We never stop learning. From the moment we’re born we’re learning about our bodies and exploring our environments through the use of our senses, we spend our childhoods and teenage years in an education system, we grow in knowledge by the world of work. Until our last days we observe to gain understanding, continuously engaged in experiences in which help us to understand or guide ourselves and others. Staying in a lecture room alone isn’t going to enlighten you with realisations. Having a degree doesn’t cease your learning journey or make people inferior to you. You need to bury yourself in books from time to time, travel between cities and countries, socialise with people who are totally different from ourselves.
Due to the fact that we need time in order to teach ourselves and assist others, there is a stereotype that young adults can’t advise people who are older than them. Undoubtedly someone my age, in their early twenties, may not have been through certain life stages that someone 10, 40, 60 years older have been through; but its a rapidly changing world. Young people can help elders understand what it’s like to live in a modern society. It’s not all about justifying bad manners, moreso making older people become aware of pressures through social media and that gang ‘cultures’ aren’t idolised by all who haven’t settled down into marriage and raising a family.
Think of this a trading recipes. An elder passes a recipe in which they inherited or adapted themselves through years of practice. A junior chef, new to the food industry in return offers the elder a recipe which they have only just mastered. Having more time gives the elder more of an advantage of learning through trial and error, but that doesn’t neccassarily mean they know everything about cooking; therefore the junior chef can offer the elder what they lack and vice versa.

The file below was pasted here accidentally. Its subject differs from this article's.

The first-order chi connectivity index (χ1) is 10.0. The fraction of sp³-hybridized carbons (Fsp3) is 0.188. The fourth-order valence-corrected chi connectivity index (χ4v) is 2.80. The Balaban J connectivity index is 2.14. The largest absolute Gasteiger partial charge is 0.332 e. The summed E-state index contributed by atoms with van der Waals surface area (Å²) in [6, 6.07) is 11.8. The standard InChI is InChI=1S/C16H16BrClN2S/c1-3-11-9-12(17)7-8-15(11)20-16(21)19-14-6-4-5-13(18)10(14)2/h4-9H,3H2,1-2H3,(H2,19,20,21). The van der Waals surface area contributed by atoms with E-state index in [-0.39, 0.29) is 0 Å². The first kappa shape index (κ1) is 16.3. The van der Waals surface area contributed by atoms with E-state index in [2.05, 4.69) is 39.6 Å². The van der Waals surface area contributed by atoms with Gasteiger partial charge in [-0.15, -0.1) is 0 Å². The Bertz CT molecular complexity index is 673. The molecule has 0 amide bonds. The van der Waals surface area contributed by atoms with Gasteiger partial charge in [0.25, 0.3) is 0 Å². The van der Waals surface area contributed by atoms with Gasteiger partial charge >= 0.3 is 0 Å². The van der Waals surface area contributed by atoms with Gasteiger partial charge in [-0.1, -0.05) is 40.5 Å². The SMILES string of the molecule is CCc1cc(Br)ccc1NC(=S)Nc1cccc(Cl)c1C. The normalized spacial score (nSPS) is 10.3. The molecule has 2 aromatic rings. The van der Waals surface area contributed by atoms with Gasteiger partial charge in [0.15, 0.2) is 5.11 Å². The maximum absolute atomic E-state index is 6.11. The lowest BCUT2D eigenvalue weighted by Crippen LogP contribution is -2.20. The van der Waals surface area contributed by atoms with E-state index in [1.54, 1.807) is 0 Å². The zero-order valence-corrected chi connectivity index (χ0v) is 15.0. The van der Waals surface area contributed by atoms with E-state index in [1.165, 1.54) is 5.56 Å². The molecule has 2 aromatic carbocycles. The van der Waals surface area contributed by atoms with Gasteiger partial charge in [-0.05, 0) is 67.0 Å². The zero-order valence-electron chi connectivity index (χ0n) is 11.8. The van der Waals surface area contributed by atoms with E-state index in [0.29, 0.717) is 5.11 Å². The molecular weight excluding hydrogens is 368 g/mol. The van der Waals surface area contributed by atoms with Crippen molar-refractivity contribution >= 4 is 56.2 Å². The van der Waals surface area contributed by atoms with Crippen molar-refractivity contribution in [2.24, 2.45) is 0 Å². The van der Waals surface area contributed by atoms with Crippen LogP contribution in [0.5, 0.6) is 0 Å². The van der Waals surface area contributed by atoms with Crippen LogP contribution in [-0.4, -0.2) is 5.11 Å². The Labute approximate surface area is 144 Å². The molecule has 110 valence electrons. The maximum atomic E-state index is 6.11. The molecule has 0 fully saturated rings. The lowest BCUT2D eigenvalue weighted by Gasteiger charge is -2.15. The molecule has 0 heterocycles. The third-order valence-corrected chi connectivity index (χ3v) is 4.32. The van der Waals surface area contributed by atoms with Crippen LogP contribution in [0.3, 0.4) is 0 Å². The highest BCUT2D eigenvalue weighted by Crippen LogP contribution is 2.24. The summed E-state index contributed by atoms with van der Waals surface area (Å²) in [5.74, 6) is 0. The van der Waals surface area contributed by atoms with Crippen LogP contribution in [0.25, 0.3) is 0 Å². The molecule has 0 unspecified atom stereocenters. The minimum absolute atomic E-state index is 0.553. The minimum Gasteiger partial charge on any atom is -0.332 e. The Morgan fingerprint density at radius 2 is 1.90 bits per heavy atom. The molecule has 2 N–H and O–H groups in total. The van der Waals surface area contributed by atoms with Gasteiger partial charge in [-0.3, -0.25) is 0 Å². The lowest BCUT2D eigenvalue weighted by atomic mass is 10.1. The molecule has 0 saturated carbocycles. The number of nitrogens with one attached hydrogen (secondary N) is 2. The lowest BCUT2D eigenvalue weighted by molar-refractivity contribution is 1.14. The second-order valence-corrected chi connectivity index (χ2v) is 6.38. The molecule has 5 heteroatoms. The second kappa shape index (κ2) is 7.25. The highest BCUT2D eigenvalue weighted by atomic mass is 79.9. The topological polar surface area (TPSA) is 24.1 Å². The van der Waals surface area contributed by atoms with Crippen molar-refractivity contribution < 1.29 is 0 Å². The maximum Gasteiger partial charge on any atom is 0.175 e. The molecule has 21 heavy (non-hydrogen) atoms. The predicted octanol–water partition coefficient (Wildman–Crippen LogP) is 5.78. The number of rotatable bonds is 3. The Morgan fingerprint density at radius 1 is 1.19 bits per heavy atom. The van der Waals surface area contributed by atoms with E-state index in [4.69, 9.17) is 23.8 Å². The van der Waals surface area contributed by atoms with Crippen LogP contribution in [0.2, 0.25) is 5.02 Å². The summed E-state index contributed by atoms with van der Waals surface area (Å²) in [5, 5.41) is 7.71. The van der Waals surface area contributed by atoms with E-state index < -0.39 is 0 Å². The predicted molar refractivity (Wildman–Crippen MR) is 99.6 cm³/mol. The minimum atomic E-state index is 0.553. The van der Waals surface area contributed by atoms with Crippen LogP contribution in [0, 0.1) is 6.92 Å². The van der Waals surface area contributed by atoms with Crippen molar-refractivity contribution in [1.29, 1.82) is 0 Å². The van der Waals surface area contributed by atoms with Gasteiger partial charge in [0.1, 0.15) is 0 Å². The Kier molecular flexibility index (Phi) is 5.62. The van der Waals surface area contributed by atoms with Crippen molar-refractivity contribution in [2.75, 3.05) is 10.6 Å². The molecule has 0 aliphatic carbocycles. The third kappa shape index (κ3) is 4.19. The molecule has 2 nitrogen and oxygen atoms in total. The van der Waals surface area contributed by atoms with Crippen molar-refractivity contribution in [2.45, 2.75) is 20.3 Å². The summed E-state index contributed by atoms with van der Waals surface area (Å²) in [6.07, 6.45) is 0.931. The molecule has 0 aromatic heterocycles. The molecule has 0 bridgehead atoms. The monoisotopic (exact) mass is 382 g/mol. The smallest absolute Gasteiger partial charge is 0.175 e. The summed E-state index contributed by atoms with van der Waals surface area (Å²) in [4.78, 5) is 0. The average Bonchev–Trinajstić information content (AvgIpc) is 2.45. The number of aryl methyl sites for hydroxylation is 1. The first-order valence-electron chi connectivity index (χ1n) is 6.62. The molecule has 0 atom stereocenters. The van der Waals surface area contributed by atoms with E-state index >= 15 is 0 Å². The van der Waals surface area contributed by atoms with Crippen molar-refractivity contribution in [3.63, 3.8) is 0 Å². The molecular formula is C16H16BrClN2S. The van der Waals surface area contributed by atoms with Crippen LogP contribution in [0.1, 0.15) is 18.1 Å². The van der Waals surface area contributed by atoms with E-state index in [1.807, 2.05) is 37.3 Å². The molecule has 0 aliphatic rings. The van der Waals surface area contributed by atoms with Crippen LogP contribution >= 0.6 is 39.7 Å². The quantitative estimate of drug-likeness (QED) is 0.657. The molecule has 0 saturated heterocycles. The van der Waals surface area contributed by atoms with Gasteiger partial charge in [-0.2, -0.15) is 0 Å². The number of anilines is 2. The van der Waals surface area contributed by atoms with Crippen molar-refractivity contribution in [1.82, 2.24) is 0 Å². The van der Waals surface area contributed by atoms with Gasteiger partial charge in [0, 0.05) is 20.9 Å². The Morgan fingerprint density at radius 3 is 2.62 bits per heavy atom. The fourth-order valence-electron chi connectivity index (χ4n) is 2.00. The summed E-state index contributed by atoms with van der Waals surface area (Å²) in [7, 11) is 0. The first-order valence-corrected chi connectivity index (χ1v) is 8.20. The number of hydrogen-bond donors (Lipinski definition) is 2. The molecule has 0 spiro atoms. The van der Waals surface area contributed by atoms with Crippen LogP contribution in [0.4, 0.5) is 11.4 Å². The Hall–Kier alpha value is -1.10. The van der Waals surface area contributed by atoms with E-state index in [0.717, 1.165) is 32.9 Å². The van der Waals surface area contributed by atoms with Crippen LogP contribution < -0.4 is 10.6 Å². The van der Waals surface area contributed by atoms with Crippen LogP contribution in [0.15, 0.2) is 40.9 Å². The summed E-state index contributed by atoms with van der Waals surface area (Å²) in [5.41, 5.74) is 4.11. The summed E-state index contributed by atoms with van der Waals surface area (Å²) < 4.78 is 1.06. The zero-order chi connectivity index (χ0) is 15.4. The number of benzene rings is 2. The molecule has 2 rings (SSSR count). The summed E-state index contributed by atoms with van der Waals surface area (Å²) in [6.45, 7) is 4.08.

When I was 19 I started a job as a Teaching Assistant and play/midday meal supervisor. Of course I had to be shown the ropes. All I needed was to see the routine of that particular school and know where equipment is stored. Being a newbie doesn’t mean you know absolutely nothing. In order to get the jobs, I had to have some specific qualifications and training certificates. I knew what I was doing, I just needed guidance of how to implement my skills and knowledge in that unfamiliar environment. Some older colleagues automatically assumed I knew nothing about the more specific reasons as to why the school provided particular lessons and play sessions. It wasn’t until I found the confidence to openly discuss legislations within our sector and about child behaviour theorists that I was taken seriously.
I’ve learnt that it’s unfortunate to be judged so prematurely. I have also learnt that this can pass once people can be involved in enough conversation with you, or when they can see you physically fulfilling your roles and responsibilities. First impressions aren’t going to define you forever. It would just be preferable if we all made an effort to put ourselves in the shoes of new acquaintances. How do they feel? – Most likely nervous or unsure of the reaction they will recieve. There’s no need to be entirely professional straight away: after all we are all human before our titles. Don’t interigate them with questions. Provide the guidance you need to give, asking once in a while if they have any quiries. No one like interviews, so why are we still performing them so formally? Yes, the job might enforce serious requirements, such as saving the lives of people; though is it a must to make people feel uncomfortable when entering an establishment?
My final point is that you shouldn’t discourage yourself just because you are young, and you don’t have to feel obligated to give someone a stern teaching just because your are mature by age and mind.